Some might argue that we should wait, that we should let collective bargaining run its course no matter how long it takes. That is unwise. The risks to our economy are too great to ignore. Since talks between CUPW and their employer broke down, our country is now facing a potentially serious situation. Let us be clear about what has happened as a result of this labour dispute at Canada Post.
An integral part of what keeps Canada in business and what puts money in the pockets of many citizens is slowing to a standstill. Ask the small business owners who invoice and get paid through the mail. Ask a company that relies on the mail to issue bills, process orders and receive payments. Ask Canadian publishers and direct marketers whose livelihoods rely on the mail. Ask taxpayers who are waiting for their tax refunds and HST rebates to arrive. Ask citizens in the far north who rely on mail as an essential service of goods, such as prescription eyewear, dental products, drugs, legal documents, and still make payments by mail.
Our citizens cannot afford to be left waiting. They certainly should not be the ones who should bear the brunt of a labour dispute that shows no sign of being resolved through collective bargaining.
As of June 17, the minister received a total of 1,800 letters and email enquiries. Of those, 1,027 requested back-to-work legislation: 692 Canadian citizens; 328 businesses; and 7 charities. The remainder represents 561 employees and 212 citizens expressing concerns.
The Canadian National Institute for the Blind stated:
With 70 per cent of its funding coming from donations, more than half of which arrive through the mail, CNIB is now facing an estimated loss of $250,000 in much-needed funding for this time of the year.
The charity has also experienced $30,000 in unexpected costs associated with communicating its contingency plan to clients, donors and library users.
One stakeholder, a leading provider of integrated mail and document management systems, is requesting a rapid intervention of the government to ensure reliable postal services and supporting the view of Canada Post as an essential service.
Many Canadians are beginning to see the repercussions of a work stoppage and are requesting a government intervention for the resumption of postal services.
It has been nearly 14 years since Canada last had a work stoppage at Canada Post. The numbers speak for themselves. A work stoppage could result in losses to our economy of between $9 million and $31 million per week. The work stoppage at Canada Post is expected to have an immeasurable impact on our economy.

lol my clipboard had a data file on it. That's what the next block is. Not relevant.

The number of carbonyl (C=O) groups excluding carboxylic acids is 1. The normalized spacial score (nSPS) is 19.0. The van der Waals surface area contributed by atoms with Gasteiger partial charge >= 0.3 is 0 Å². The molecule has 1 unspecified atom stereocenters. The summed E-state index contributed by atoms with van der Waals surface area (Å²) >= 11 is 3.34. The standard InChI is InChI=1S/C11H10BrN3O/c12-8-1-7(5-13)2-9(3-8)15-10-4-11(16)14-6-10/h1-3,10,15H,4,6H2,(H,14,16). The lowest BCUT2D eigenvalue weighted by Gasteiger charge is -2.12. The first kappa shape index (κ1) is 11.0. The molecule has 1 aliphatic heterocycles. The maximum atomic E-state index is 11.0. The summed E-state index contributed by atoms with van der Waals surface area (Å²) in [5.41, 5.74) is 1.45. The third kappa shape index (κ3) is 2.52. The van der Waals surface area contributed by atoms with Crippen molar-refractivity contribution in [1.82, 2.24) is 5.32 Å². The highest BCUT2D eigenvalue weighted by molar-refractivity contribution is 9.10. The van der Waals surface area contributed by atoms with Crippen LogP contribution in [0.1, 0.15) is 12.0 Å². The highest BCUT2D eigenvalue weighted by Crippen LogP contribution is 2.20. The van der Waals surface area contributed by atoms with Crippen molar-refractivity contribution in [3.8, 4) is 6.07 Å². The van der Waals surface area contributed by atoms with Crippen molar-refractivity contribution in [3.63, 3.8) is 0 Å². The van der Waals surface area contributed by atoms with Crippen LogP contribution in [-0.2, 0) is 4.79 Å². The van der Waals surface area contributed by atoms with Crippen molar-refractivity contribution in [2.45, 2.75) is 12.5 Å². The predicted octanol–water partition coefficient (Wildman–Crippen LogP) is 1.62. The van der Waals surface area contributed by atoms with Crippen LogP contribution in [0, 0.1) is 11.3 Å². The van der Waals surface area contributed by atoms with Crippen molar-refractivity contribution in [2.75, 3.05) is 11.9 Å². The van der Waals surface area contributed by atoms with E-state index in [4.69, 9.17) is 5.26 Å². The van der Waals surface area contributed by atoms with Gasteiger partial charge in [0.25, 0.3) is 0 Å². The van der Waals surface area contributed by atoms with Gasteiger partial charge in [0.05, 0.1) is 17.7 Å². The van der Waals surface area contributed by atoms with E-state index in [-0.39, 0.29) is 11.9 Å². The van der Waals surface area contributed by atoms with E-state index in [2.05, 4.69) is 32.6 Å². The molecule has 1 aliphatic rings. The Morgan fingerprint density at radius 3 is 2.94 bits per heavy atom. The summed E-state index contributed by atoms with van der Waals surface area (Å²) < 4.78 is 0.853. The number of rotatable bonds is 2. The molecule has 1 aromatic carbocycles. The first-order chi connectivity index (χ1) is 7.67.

Canada's gross domestic product could shrink by up to 0.21% for every day of work stoppage. That means every day more jobs at risk, more productivity lost, more challenges for businesses and more uncertainty for consumers.
Every other avenue has been tried to help bring a full and lasting resolution to this dispute. Parliament must do the right thing and intervene.
The parties have negotiated for direct collective bargaining from October 2010 to January 2011. When those talks stayed at an impasse, a conciliation officer was appointed. The conciliation period was extended into early May and during that time, the conciliation officer met again with the parties. Throughout the month of May, a mediator from the labour program's Federal Mediation and Conciliation Service met frequently with the parties.
Unfortunately, despite all of these efforts, an agreement between the parties has yet to be reached.
While the best solution may have been the one that the parties reached themselves, we must do what is necessary to protect our recovering economy and safeguard Canadian families, workers and businesses. We must act now to keep the businesses of Canada moving. That is what this proposed legislation would do.
It is my hope that all members of the House will join me in meeting our shared responsibility to Canadians and give this proposed legislation the support it deserves.